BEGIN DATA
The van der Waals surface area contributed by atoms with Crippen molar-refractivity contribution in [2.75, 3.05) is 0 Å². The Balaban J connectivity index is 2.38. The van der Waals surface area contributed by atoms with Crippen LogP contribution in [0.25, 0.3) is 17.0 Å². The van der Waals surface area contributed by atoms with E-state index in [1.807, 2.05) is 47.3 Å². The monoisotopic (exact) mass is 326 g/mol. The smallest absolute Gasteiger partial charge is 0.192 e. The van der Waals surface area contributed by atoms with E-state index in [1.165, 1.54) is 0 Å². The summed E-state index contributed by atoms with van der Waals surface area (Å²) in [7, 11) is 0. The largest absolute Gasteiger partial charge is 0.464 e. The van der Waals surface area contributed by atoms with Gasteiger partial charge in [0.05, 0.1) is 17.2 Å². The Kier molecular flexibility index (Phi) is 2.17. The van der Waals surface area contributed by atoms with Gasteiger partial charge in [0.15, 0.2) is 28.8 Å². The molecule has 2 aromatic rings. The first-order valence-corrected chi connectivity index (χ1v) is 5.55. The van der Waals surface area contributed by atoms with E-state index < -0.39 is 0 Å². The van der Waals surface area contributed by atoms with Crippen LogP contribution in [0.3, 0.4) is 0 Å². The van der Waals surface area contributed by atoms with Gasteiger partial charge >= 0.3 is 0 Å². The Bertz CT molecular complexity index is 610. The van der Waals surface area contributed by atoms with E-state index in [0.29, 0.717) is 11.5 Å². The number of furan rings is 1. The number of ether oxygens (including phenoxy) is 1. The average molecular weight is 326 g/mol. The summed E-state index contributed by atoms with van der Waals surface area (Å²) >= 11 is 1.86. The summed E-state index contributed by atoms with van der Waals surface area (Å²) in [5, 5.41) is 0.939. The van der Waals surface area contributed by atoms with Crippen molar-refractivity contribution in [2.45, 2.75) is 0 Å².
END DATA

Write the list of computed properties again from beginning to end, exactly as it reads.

The van der Waals surface area contributed by atoms with Crippen molar-refractivity contribution in [2.75, 3.05) is 0 Å². The Balaban J connectivity index is 2.38. The van der Waals surface area contributed by atoms with Crippen LogP contribution in [0.25, 0.3) is 17.0 Å². The van der Waals surface area contributed by atoms with E-state index in [1.807, 2.05) is 47.3 Å². The monoisotopic (exact) mass is 326 g/mol. The smallest absolute Gasteiger partial charge is 0.192 e. The van der Waals surface area contributed by atoms with E-state index in [1.165, 1.54) is 0 Å². The summed E-state index contributed by atoms with van der Waals surface area (Å²) in [7, 11) is 0. The largest absolute Gasteiger partial charge is 0.464 e. The van der Waals surface area contributed by atoms with Gasteiger partial charge in [0.05, 0.1) is 17.2 Å². The Kier molecular flexibility index (Phi) is 2.17. The van der Waals surface area contributed by atoms with Gasteiger partial charge in [0.15, 0.2) is 28.8 Å². The molecule has 2 aromatic rings. The first-order valence-corrected chi connectivity index (χ1v) is 5.55. The van der Waals surface area contributed by atoms with E-state index < -0.39 is 0 Å². The van der Waals surface area contributed by atoms with Crippen LogP contribution in [0.3, 0.4) is 0 Å². The van der Waals surface area contributed by atoms with Gasteiger partial charge >= 0.3 is 0 Å². The Bertz CT molecular complexity index is 610. The van der Waals surface area contributed by atoms with E-state index in [0.29, 0.717) is 11.5 Å². The number of furan rings is 1. The number of ether oxygens (including phenoxy) is 1. The average molecular weight is 326 g/mol. The summed E-state index contributed by atoms with van der Waals surface area (Å²) >= 11 is 1.86. The summed E-state index contributed by atoms with van der Waals surface area (Å²) in [5, 5.41) is 0.939. The van der Waals surface area contributed by atoms with Crippen molar-refractivity contribution in [2.45, 2.75) is 0 Å².